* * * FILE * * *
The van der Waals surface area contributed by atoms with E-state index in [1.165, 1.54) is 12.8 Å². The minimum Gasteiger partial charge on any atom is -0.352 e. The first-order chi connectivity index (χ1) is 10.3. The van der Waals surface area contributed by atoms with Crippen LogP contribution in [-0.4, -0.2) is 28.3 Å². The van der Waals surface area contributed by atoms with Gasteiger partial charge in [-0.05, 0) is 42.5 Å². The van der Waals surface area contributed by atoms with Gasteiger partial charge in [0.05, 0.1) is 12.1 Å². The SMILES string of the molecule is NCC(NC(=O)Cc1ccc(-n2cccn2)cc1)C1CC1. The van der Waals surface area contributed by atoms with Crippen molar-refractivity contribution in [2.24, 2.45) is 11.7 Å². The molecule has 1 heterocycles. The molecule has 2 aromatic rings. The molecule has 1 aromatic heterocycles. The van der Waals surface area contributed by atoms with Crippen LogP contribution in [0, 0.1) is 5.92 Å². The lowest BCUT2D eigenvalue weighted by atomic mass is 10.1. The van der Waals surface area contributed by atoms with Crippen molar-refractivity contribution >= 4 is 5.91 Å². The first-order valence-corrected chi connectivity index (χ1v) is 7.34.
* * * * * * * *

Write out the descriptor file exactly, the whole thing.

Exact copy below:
The van der Waals surface area contributed by atoms with E-state index in [1.165, 1.54) is 12.8 Å². The minimum Gasteiger partial charge on any atom is -0.352 e. The first-order chi connectivity index (χ1) is 10.3. The van der Waals surface area contributed by atoms with Crippen LogP contribution in [-0.4, -0.2) is 28.3 Å². The van der Waals surface area contributed by atoms with Gasteiger partial charge in [-0.05, 0) is 42.5 Å². The van der Waals surface area contributed by atoms with Gasteiger partial charge in [0.05, 0.1) is 12.1 Å². The SMILES string of the molecule is NCC(NC(=O)Cc1ccc(-n2cccn2)cc1)C1CC1. The van der Waals surface area contributed by atoms with Crippen molar-refractivity contribution in [2.24, 2.45) is 11.7 Å². The molecule has 1 heterocycles. The molecule has 2 aromatic rings. The molecule has 1 aromatic heterocycles. The van der Waals surface area contributed by atoms with Crippen LogP contribution in [0, 0.1) is 5.92 Å². The lowest BCUT2D eigenvalue weighted by atomic mass is 10.1. The van der Waals surface area contributed by atoms with Crippen molar-refractivity contribution >= 4 is 5.91 Å². The first-order valence-corrected chi connectivity index (χ1v) is 7.34.